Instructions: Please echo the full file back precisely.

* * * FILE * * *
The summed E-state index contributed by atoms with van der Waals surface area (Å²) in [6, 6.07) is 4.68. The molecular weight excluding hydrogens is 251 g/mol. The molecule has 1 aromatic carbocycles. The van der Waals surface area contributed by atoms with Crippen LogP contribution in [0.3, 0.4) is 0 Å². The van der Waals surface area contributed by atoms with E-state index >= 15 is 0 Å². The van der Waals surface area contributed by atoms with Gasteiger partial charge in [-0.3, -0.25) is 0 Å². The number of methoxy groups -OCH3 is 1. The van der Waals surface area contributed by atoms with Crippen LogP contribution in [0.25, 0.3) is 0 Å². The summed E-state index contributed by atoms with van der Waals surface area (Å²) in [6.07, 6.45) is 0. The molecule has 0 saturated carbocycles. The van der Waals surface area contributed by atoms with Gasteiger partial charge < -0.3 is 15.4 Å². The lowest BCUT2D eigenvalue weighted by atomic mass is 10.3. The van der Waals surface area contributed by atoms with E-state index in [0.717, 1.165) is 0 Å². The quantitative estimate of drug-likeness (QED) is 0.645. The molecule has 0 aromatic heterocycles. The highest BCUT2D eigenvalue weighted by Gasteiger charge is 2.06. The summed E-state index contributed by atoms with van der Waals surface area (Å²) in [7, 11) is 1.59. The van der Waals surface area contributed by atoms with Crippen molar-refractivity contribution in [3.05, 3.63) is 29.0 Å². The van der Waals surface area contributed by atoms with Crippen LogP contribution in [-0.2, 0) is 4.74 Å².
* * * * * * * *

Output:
The summed E-state index contributed by atoms with van der Waals surface area (Å²) in [6, 6.07) is 4.68. The molecular weight excluding hydrogens is 251 g/mol. The molecule has 1 aromatic carbocycles. The van der Waals surface area contributed by atoms with Crippen LogP contribution in [0.3, 0.4) is 0 Å². The van der Waals surface area contributed by atoms with E-state index >= 15 is 0 Å². The van der Waals surface area contributed by atoms with Gasteiger partial charge in [-0.3, -0.25) is 0 Å². The number of methoxy groups -OCH3 is 1. The van der Waals surface area contributed by atoms with Crippen LogP contribution in [0.25, 0.3) is 0 Å². The summed E-state index contributed by atoms with van der Waals surface area (Å²) in [6.07, 6.45) is 0. The molecule has 0 saturated carbocycles. The van der Waals surface area contributed by atoms with Gasteiger partial charge < -0.3 is 15.4 Å². The lowest BCUT2D eigenvalue weighted by atomic mass is 10.3. The van der Waals surface area contributed by atoms with E-state index in [0.717, 1.165) is 0 Å². The quantitative estimate of drug-likeness (QED) is 0.645. The molecule has 0 aromatic heterocycles. The highest BCUT2D eigenvalue weighted by Gasteiger charge is 2.06. The summed E-state index contributed by atoms with van der Waals surface area (Å²) in [7, 11) is 1.59. The van der Waals surface area contributed by atoms with Crippen molar-refractivity contribution in [3.05, 3.63) is 29.0 Å². The van der Waals surface area contributed by atoms with Crippen LogP contribution in [-0.2, 0) is 4.74 Å².